jgmac1106 Bookshelf


Natasha Trethewey

Natasha Trethewey paints the past in brutal truths. Her collection of new and curated poems in Tretheway's skills as a historian of humanity. As she notes "Why is everything I see the past / I’ve tried to forget?"

Often Trethewey shines the light of her stanza onto corners of history we have forgotten. these stories usually revolve around Mississippi where she grew up the child of biracial parents, Trethewey's mother who her stepfathered murdered, and deep seeded racism.

Through this lens Trethweay tells the story of the help, the dock workers, those forgottten during Katrina. She also finds historical artifacts such as piantings or the Race classification system used in Mexico.

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Type Writer Rodeo

Jodi Egerton, David Fruchter, Kerri Ann Holt, Sean Petri

I could not put this collection down, still can't. In fact I turn to typewriter rodeo when ever I need a good dose of inspiration to slap me upside the head.

"Typewriter rodeo" tells the tale of four friends who write free improv poetry for people on typewriters. The grup heads out to events and conferences, asks for an idea and then the keys start chomping through history.

The authros gathered their poems and organized them into collections such as "love" "family" "whimsy", and "vunerability" to name a few

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Fooling with Words

Bill Moyers

Few books make my, "Do not give away list." The highest rating I can give. Moyer's "Fooling with Words", make the cut as a poets guide to writing and living.

The book which involves a series of interviews with 11 poets at the Dodge Poetry festival would make a great gift or even a textbook in an Intro to Poetry class.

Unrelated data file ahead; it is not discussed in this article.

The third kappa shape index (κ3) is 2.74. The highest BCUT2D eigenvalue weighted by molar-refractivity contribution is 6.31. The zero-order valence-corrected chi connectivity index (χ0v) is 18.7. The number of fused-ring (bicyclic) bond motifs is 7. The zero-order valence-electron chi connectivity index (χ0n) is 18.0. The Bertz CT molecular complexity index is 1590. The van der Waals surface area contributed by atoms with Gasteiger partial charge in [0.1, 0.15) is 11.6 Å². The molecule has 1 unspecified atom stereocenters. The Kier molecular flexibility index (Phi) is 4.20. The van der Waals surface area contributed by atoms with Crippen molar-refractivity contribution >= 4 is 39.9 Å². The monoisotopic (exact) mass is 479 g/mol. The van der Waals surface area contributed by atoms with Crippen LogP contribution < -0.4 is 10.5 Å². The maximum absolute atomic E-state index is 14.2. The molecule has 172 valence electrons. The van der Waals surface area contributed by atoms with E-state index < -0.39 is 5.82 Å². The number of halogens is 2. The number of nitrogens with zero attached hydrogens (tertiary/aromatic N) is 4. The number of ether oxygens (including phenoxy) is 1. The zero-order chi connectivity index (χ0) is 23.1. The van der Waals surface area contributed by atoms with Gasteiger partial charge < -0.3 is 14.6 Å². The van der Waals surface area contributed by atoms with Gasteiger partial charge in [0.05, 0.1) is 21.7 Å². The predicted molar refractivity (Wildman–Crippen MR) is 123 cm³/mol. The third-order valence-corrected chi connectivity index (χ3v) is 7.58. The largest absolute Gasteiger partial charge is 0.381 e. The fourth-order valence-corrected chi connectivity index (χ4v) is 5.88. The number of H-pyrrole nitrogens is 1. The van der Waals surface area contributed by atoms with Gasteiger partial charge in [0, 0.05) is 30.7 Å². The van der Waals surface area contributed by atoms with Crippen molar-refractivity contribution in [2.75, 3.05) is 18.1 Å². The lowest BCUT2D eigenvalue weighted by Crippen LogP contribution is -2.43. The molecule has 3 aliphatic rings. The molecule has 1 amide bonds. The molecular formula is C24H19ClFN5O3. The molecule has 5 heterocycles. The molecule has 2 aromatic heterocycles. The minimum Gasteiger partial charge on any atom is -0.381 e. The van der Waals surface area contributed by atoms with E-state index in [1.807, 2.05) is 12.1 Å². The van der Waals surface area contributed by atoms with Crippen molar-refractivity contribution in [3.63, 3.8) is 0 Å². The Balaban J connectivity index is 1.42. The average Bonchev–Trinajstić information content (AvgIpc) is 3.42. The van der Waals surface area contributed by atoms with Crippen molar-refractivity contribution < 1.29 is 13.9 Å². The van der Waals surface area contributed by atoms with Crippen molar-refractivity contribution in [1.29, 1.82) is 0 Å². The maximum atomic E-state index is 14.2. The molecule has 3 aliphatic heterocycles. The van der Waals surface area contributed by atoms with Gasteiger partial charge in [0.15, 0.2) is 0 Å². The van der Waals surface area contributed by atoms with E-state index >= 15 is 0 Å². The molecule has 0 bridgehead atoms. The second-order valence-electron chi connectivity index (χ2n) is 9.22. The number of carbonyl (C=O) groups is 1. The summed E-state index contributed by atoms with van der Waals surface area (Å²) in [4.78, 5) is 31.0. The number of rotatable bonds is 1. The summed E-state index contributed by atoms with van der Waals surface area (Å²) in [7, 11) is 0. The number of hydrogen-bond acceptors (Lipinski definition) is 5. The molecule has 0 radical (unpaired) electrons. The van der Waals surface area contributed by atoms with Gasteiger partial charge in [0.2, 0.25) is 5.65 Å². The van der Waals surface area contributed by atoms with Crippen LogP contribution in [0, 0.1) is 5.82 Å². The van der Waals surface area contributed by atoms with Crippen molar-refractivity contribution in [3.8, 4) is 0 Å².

Each chapter, one for each poet overflows with advice and learning from some of the top masters of 20th Century American poets.

Based on who spoke at the festival some voices feel underrepresented. The age of the poets, many who lived lives three times over, also means fresh voices of Spoken Word and Hip Hop did not make the stage. Cervantes, Lamkin, Garrison, Geok-Lin Lim create space for critical voices but the book still feels quite white.

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Robert Hunter

When Hunter passed I ordered his collection Sentinel. Probably haven't seen it in twenty years and never really read the work.

Sure Hunter published all his books and poems online, from his own website, before people knew what online meant but I like to read poetry on the shitter.

Right off the top you realize how different and same Hunter's poetry taste when the the words hit your tongue.

Same cascading truths peaking from cracks in the soul that we dig from deep within the earth but the poetry more sparse.

Hunter writes with many dichotomies and paradigms. A style, I realize, I emulate, but I never deeply studied his poetry like I have his lyrics.

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